In Conversation with David Goa
My friend Greg Pennoyer who sits on the board of Prison Fellowship International (PFI) introduced me to Andrew Corley who became the President and CEO of PFI a year ago. I welcomed the opportunity to meet for several reasons. First, is the work in prisons through the Ephesus project colleagues and I have engaged over the last few years. Second, is Andy’s formation and service through the Salvation Army, an evangelical church that befriended my mother in Norway when she was a small child. Evangelicals have long been leaders in prison ministry around the world. Charles Colson, chief counsel for President Richard Nixon, founded Prison Fellowship following his guilty plea in the midst of the Watergate inquiry and his incarceration at the Maxwell Federal Prison Camp in Alabama for seven months. There are now national Prison Fellowships in 119 countries spanning various cultures and religious communities and Prison Fellowship International works with all of them assisting in ways to enlarge their good work.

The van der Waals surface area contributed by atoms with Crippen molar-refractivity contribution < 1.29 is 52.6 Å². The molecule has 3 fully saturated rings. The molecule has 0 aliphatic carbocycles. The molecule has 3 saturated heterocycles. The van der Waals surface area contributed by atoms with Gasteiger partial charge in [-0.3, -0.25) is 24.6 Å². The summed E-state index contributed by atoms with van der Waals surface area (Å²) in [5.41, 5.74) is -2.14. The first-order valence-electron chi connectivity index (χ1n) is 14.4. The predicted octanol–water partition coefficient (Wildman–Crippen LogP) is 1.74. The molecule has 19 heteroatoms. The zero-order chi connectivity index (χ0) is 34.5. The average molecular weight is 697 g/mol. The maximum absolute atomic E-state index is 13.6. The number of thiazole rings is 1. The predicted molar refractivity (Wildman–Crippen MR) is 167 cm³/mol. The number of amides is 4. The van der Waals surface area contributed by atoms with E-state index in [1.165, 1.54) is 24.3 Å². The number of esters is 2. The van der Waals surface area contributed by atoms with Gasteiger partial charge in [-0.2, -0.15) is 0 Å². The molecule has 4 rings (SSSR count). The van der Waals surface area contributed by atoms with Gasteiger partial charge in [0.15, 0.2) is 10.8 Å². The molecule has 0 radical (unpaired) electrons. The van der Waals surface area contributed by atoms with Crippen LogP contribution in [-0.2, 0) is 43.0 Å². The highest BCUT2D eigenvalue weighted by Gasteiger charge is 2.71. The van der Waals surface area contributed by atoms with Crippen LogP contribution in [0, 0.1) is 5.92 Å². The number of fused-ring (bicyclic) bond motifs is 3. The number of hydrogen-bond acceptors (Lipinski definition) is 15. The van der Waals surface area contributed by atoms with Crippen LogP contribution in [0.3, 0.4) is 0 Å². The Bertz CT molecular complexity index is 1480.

Andrew developed his strategic thinking and leadership skills in management as director of global construction companies. I welcome you to our conversation moving from his way of shaping business and questions of purpose, on what it means to be “salt and light” in the market
place, and, on how working in prisons is transformative for those who enter behind the walls of separation.